Monday, October 7, 2013

Over the Bridge


My clothespins hang on my laundry line like freshly caught fish, and the sunlight slices horizontally into my kitchen windows. Lee and I watch the days growing shorter, so we greet the mornings early with a walk, and in the evenings we watch the orange sun set before Philip gets home. The air is as dry as the brown leaves that the stroller crunches. We collect seedpods up and down Greenleaf, Bright, Comstock, and Broadway. Then we place them on the kitchen table for Phil to identify during dinner. It’s a plant ID test.
We have settled into our new house rather like Cinderella’s foot into that glass slipper. It feels like we’ve been sojourners for the last several years and now we’ve come home. Despite the stained toilet, the receding shower grout, the dishwasher with a soap dispenser that doesn’t open, the gaps around the screens for flies to enter, the stucco peeling off the foundation walls, the splintering wood floors, the painted-shut windows, the outlets that don’t work, the front porch light that doesn’t turn on, I have found a new peace in this unfinished place. It is who I am. I am quite unfinished. And as soon as I believe I have fixed one thing, two more things fall apart. It is the way with old houses, I think. But it is beautiful.

I am in love with the white trim around the windows. I am in love with the open spaces between the kitchen, living, and dining rooms. The old wavy glass on the front windows is magical. The sagging wooden floors are perfect for Lee’s cars. The five doors—six if we get one unstuck—usher in such pleasant fall breezes. And the redone kitchen is a masterpiece. It functions well. It stores all my worldly possessions with room to spare. Now the yard spaces are ours: a breakfast nook, a sideyard with a garden and row of citrus trees, a front porch with views of the brown hills, and a backyard with a great big avocado tree for climbing and hanging wind chimes and a tire swing.

 In the evenings the front porch is shaded and cool. We can watch the sunlight change colors on the tops of the podocarpus trees and on the craftsmen homes across the street. Our neighbors string up orange Halloween lights and walk their dogs while Phil and I sit in our rockers and people watch. We talk about our future dreams for the house, what tree we should plant in honor of the new baby coming January—Hollywood Juniper, Fig, or Saucer Magnolia.

I give Phil the small news for the day, though to him it is big news. Lee told me three times this morning that he had to use his potty chair. He spent a good five minutes pushing your Allen wrenches in and out of various holes around the house. Our backsplash is scheduled for installation on Wednesday. I planted lettuce, carrots, and beets. The butternut squash is almost ready for picking. The baby was playing me like a cahon today.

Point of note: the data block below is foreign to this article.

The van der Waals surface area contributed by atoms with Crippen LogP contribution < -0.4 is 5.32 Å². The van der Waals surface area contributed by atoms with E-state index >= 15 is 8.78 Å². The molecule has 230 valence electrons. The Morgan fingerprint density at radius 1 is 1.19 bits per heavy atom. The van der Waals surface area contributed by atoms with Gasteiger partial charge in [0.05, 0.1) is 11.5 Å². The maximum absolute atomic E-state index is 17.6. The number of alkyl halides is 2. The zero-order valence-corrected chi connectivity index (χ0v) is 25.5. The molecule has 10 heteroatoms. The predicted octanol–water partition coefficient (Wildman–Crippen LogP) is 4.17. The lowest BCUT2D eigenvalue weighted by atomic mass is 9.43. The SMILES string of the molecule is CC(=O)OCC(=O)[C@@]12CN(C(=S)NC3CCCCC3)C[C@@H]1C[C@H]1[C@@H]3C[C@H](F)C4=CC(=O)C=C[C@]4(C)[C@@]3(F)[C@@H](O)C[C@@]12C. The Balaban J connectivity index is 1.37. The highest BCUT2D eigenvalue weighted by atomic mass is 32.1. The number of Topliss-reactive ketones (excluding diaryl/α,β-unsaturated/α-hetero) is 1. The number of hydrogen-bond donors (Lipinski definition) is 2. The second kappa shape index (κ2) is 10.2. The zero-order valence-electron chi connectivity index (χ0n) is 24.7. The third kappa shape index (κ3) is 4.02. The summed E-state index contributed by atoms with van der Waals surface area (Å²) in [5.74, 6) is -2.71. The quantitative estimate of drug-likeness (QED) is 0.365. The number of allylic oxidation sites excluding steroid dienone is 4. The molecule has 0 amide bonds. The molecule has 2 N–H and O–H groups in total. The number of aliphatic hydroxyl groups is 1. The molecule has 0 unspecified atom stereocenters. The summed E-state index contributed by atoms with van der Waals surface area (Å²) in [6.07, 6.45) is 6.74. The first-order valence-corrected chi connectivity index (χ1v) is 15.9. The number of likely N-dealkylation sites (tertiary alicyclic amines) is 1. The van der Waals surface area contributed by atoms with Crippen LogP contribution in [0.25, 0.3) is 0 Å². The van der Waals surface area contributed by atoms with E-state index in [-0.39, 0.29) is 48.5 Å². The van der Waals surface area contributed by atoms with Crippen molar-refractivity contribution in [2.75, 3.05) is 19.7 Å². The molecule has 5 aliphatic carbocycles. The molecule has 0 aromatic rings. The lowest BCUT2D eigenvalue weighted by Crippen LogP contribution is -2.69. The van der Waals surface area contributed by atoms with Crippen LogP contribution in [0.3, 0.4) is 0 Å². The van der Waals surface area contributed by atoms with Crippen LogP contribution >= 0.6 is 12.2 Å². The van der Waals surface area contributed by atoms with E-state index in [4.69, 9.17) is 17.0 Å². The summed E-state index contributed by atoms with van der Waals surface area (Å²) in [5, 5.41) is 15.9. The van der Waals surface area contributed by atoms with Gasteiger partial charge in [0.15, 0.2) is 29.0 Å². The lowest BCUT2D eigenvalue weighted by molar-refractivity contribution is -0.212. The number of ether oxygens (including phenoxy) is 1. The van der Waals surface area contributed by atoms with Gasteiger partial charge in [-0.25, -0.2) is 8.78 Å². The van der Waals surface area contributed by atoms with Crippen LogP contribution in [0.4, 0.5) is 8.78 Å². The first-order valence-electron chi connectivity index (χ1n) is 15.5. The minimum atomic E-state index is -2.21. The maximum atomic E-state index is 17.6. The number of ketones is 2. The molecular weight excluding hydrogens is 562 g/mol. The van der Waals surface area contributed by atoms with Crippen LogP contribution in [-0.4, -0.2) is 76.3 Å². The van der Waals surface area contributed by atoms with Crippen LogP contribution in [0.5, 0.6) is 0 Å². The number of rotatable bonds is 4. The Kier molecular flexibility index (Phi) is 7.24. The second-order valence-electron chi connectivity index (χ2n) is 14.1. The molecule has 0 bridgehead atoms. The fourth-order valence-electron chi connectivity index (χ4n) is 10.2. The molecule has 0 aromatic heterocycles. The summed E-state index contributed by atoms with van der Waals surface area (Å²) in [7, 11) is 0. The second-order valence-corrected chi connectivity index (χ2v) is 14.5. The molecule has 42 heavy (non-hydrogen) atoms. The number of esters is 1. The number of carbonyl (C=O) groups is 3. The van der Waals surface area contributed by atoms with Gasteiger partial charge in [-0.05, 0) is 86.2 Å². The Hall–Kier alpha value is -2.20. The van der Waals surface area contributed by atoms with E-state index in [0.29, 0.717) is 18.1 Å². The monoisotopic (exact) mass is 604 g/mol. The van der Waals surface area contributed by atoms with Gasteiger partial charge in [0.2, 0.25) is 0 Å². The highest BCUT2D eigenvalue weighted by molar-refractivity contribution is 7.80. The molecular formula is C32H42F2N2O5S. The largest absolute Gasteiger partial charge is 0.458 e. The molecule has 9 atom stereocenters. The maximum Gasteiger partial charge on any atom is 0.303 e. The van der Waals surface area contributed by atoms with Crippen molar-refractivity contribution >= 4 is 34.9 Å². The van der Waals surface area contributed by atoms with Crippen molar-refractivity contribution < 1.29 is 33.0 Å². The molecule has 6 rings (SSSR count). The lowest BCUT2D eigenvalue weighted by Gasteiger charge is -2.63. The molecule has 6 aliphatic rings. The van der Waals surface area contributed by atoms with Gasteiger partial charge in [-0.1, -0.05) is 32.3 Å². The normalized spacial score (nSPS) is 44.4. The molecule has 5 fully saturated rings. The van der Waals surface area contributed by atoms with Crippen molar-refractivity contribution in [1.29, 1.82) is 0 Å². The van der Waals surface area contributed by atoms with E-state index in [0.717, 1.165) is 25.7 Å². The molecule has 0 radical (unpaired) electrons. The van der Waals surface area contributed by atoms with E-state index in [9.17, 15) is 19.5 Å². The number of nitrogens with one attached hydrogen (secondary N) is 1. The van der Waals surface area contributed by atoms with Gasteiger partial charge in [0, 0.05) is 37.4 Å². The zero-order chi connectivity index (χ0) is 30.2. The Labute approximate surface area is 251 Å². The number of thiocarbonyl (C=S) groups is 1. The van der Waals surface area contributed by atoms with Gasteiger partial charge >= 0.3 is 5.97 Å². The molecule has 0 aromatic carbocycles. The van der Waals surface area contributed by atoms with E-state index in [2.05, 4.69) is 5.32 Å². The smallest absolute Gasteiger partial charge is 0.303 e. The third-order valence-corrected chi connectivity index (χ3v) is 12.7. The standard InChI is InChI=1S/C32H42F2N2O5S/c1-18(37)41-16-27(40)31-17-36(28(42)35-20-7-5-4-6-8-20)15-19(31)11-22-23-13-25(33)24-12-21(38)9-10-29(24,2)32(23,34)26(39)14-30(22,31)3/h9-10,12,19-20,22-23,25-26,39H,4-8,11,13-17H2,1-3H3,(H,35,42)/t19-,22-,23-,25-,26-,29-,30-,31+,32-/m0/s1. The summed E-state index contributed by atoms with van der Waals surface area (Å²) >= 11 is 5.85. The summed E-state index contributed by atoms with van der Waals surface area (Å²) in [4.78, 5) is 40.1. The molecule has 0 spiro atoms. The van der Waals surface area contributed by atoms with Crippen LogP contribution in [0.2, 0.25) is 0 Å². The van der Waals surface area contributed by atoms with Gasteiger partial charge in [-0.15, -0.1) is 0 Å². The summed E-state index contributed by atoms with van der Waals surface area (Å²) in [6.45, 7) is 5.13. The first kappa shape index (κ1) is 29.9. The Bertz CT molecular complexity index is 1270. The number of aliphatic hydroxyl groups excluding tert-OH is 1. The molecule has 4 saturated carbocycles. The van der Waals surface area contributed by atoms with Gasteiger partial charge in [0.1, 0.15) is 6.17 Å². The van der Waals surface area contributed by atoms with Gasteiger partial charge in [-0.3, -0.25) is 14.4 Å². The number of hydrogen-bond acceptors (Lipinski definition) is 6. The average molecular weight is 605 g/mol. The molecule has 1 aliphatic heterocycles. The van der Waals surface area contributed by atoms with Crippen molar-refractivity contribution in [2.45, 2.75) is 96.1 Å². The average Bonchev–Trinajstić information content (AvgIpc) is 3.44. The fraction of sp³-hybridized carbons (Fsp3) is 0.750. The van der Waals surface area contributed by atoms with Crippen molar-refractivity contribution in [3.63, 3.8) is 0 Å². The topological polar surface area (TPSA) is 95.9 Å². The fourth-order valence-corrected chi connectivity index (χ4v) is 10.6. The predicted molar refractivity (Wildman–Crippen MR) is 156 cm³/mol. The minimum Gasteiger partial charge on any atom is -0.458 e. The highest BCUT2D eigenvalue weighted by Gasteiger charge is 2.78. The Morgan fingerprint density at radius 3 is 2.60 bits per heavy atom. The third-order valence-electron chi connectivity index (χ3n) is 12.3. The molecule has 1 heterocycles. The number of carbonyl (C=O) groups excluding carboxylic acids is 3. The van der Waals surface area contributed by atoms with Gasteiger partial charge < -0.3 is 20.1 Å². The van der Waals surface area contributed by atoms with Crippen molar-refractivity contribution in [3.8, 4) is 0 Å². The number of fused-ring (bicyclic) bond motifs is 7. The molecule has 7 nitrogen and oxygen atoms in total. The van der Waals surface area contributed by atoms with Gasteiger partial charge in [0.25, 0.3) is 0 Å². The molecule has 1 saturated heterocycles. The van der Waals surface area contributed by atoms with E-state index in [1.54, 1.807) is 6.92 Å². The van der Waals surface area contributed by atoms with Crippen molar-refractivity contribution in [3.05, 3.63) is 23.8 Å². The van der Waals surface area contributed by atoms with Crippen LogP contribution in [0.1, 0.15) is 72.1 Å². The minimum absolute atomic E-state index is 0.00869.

I welcome the movement inside. It is so much less foreign and frightening second time around. I know what is coming and while I still have moments of wondering what in the world am I doing—I can’t be a mom; I’m still the same me that I was when I was little—, those wonderings come less frequently. I have crossed the bridge and I can’t go back.

Two years ago at my first SCBWI conference, a speaker explained how the older we grow, the better we become at understanding our childhoods. That is the tragedy of it all. The more we understand it, the farther away we are from it and the harder it is to relate to it: to speak in a teen’s voice, to write for the young reader, to see the world at 40 inches tall, to cram sticks into cracks and follow ant trails and hear Mommy and Daddy talk about Christmas.

At my first SCBWI conference I had yet to part ways with being a child. I was still holding on, with white knuckles and tears in my eyes and a 5-month-old at home. As I sat in the Marriott Ballroom for my second SCBWI conference this last August, I looked back and saw the bridge behind me. I’d crossed. It was gone. I could do nothing to go back. Now I was looking over the river at a waddling little toddler. He was pushing Hot Wheel cars down an empty carpet tube and slipping down a slide into an inflatable pool. He was pulling all the DVD’s out of their boxes and leaving the broom lying across the den. He was digging like a mole into my lap and collecting seedpods on our walks.

I have gone over so others can follow. Let them come. one by one, into each new season.